Nowadays, Scandinavian rugs and carpets are one of the most sought-after in the world. Vintage and antique pieces from Finland, Norway, Denmark and Sweden charm with their creative design and high durability. While there is no clear answer to the question how they became so popular, one reason for that is the long weaving tradition of this region which started when Vikings were still exploring the world. However,
Scandinavian rugs gained most recognition in the early 20th century, thanks to the remarkable woman and extremely talented artist whose legacy would continues on even after her death – Märta Måås-Fjetterström.
In the mid 19th century, the Swedish government started to fund arts programs in order to preserve traditional patterns, endangered by the influences of immensely popular Art Deco and Art Nouveau. Thanks to such initiatives, numerous ingenious weavers emerged, heralding a new era in Swedish design, with Måås-Fjetterström being the most prominent example. Named a director of a weaving workshop in Malmo in 1905, she was not fit to simply copy the classics – what Märta wanted was to create something new, something that would revolutionize the Swedish design industry. However, this innovativeness and creativity were misunderstood by the others, resulting in her dismissal in 1911. Eight years later, in 1919, she opened her own studio, specialized in weaving home textiles such as carpets and decorative pillowcases. While Märta never forgot about the traditional Swedish patterns, she enriched them with Oriental influences, creating something completely unique. Her works took the market by storm, which is even more impressive when one remembers that at that time there were very few female designers. Ten years later, Märta’s works were exhibited at the Paris Expo and the Metropolitan Museum of Art, but it took another decade for the Swedish art critics to notice her. She became an internationally known celebrity and a respected artist. In the wake of her death in 1941, Måås-Fjetterström left a collection of more than 700 designs which are used to this day.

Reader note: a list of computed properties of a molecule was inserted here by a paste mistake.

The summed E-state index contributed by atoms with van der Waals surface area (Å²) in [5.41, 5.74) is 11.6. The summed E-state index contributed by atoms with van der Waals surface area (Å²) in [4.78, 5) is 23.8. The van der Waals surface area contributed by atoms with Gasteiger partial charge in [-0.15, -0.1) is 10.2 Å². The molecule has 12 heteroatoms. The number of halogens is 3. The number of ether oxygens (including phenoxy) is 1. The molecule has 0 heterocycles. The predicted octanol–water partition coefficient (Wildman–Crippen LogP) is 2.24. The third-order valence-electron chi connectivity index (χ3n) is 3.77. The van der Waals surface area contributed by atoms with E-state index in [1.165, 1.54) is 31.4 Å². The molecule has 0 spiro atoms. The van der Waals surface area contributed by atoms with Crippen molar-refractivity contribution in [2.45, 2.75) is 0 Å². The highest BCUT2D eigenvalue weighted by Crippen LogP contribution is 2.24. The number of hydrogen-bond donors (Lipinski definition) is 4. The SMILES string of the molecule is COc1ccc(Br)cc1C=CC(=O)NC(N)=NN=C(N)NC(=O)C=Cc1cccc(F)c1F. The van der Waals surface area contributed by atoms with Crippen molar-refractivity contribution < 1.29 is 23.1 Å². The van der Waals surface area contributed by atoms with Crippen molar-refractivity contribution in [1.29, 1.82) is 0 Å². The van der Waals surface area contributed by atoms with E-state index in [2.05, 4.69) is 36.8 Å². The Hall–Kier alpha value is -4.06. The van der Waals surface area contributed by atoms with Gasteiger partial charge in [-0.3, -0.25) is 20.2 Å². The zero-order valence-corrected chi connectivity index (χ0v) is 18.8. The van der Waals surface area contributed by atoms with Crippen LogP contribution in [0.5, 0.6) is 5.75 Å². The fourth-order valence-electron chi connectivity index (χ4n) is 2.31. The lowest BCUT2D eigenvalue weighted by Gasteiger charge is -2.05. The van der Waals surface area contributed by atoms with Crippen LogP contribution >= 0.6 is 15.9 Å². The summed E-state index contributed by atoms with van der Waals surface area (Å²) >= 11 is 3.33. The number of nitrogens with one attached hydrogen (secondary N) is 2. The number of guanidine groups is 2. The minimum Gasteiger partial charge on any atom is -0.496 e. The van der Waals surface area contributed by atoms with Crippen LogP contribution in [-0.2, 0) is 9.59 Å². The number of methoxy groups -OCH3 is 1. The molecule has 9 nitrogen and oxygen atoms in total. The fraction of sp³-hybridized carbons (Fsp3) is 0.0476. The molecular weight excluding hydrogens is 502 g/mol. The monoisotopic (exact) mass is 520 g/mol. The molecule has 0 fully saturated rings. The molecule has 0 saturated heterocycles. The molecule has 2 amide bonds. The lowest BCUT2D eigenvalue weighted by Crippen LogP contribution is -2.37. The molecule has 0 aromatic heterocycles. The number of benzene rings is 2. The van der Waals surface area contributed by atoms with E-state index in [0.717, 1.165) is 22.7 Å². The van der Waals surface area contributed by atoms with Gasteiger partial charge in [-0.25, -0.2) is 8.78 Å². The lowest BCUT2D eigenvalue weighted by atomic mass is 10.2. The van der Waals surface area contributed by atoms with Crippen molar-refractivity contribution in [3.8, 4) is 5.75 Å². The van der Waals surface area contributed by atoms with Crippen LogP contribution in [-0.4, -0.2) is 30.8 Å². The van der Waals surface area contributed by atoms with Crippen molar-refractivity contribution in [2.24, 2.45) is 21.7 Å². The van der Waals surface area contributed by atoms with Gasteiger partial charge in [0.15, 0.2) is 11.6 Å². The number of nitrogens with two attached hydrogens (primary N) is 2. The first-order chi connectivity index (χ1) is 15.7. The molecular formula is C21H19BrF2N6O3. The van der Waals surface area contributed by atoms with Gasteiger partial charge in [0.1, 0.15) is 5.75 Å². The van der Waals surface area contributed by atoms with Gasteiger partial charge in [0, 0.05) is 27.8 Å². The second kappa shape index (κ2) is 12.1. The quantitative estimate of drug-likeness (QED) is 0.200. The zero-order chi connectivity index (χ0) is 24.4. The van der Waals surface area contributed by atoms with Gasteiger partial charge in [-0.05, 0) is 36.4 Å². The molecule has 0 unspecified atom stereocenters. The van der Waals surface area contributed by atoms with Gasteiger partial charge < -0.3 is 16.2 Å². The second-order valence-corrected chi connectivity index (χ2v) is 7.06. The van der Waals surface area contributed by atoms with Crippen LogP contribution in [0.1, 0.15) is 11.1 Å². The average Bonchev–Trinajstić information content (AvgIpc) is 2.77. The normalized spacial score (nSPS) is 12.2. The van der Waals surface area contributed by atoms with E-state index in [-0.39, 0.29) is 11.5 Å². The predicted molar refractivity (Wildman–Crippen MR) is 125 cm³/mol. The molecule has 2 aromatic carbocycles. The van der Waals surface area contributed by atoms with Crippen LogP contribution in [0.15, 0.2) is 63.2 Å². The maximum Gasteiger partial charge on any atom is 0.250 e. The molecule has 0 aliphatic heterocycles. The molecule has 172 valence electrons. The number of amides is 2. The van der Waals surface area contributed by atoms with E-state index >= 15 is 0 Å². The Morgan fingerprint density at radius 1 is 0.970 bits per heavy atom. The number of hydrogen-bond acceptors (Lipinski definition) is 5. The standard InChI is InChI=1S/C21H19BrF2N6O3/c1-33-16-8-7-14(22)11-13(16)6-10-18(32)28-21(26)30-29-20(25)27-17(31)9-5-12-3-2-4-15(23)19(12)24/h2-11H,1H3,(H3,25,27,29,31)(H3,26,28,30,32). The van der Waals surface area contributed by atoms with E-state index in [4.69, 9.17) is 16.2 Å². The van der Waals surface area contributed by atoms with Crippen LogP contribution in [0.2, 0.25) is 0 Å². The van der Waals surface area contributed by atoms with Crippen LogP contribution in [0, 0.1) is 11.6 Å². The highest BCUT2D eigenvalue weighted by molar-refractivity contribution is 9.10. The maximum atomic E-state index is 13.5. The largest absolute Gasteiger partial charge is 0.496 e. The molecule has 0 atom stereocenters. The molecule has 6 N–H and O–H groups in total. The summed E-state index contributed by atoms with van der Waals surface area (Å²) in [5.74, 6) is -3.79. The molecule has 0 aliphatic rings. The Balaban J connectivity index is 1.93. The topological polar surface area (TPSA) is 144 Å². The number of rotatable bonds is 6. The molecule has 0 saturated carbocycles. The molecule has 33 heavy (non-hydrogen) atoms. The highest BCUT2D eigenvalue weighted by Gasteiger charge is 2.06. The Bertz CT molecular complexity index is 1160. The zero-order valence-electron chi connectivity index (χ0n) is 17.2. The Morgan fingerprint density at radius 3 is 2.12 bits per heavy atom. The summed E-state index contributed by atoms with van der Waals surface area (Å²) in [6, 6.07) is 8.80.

The style of Märta inspired countless designers and helped promote traditional Swedish craft. Her emphasis on quality paired with careful planning of her designs created a collection of products viewed as works of art and treasured by countless collectors and dealers all over the world. Despite being created almost a century ago, Märta’s patterns are in line with modern tastes for symmetrical forms and minimalistic decor, never straying away from their Swedish roots.
Her works can be viewed in the most famous museums in the world, inter alia The Victoria & Albert Museum, The Metropolitan Museum of Art , The Louvre, Trondheim’s Museum in Norway, Sweden’s National museum, The Röhsska Museum of Design and Decorative Arts in Gothenburg and Nordiska museet. Her workshop, Märta Måås-Fjetterström AB studio, remains active, gathering the starts of design industry, inspired by Måås-Fjetterström’s original style. The company annually names a Swedish textile artist MMF Artist of the Year, producing one copy of a rug of the winner’s design.